Toward the end of Jesus and the Victory of God (p. 652) N.T. Wright notes three areas where Jesus shared beliefs with his fellow Jews as well as the key point of departure:
“Jesus belived that there was one God who made the world, and who had called Israel to be his people; that this one God had promised to be with his people, and guide them to their destiny, their new exodus; that his presence, guidance and ultimately salvation were symbolized, brought into reality, in and through Temple, Torah, Wisdom, Word and Spirit. He was a first-century Jewish monotheist.”
“He believed that Israel was the true people of the one creator God, called to be the light of the world, called to accomplish her vocation through suffering. He cherished this belief in Israel’s special vocation, even as he challenged current interpretations of it.”
“He believed in the coming kingdom of Israel’s god, which would bring about the real return from exile, and the return of YHWH to Zion. He embraced this Jewish hope, making it thematic for his own work.”
“The difference between the beliefs of Jesus and those of thousands of other Jews of his day amounted simply to this: he believed, also, that all these things were coming true in and through himself.”
In Jesus we find the embodiment of YHWH’s eschatological election of the true people of God.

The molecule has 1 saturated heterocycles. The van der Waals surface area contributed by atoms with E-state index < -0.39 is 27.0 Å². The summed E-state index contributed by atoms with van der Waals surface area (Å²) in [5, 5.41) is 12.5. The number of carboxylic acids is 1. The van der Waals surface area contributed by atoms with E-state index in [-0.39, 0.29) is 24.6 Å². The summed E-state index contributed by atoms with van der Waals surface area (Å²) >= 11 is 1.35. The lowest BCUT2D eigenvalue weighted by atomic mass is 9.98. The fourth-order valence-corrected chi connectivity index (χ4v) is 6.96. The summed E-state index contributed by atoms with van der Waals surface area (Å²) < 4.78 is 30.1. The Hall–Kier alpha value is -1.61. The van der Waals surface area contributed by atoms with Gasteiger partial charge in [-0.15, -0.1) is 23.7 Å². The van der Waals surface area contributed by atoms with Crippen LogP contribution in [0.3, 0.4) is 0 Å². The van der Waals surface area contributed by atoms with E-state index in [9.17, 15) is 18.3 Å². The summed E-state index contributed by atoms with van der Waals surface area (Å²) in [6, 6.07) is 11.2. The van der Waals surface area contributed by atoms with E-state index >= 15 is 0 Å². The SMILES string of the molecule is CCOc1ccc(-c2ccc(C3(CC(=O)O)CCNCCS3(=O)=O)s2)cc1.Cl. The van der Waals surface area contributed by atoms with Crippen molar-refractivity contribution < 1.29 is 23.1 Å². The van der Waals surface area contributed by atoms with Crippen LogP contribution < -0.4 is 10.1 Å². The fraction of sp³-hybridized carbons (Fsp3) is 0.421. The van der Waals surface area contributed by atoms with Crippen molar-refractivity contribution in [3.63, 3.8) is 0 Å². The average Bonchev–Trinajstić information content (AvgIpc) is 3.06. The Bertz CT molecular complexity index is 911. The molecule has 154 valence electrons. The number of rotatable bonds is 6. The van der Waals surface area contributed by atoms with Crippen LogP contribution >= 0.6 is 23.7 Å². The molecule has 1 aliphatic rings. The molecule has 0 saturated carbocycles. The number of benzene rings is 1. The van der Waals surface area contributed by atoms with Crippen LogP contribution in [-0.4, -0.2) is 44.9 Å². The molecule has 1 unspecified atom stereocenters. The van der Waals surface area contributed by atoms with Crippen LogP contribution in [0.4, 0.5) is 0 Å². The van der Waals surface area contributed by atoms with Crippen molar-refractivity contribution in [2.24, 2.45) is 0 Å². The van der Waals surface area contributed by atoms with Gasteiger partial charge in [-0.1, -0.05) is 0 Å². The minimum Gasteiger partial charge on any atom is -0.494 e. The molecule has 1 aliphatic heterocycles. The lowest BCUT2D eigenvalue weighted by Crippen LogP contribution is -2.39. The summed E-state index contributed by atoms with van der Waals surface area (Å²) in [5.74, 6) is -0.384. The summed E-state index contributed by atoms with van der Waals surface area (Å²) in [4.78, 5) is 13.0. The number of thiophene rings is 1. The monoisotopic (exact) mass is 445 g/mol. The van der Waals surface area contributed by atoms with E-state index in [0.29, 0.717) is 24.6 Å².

Btw, you might enjoy the book: The Biblical Doctrine of Election, by H.H. Rowley. You can still find them used on-line from places like ABE Books, etc. This is perhaps one of the best books done on the subject of Election! I bet ya Tom Wright has read it also. And perahps still has a copy? My copy is just happens to be a first ed, (1950). Yeah some of the best books are older!
Sorry, but this book is a keeper! And I had to pass this along. 🙂
@ Fr. Robert: Thanks for the recommendation.
I find the phrase “Jesus believed…” quite strange. If Jesus was Truth, what does Truth believe?
@Lance: I find your question strange: if the incarnation is true why would he not have had beliefs like every other human?
Great post Brian. I find it interesting that He says that Jesus “challenged current interpretations” of election. I agree, and I love the fact that Wright sees that challenge as Christological. How do you see the shift in election from old to new testament? Is it strictly Christological, or do you think that Jesus was also redefining it in invisible/visible categories; more like a reformed position?
@Brian: That is a great question. I was actually thinking about this very thing the other day. While I do not have a settled answer, I do see a parallel in that election shifted from being Israel as a nation to the true Israel as those who proclaimed allegiance to God’s Messiah. In some sense the Protestant critique of the visible and invisible church may function as a loose, and true, parallel.
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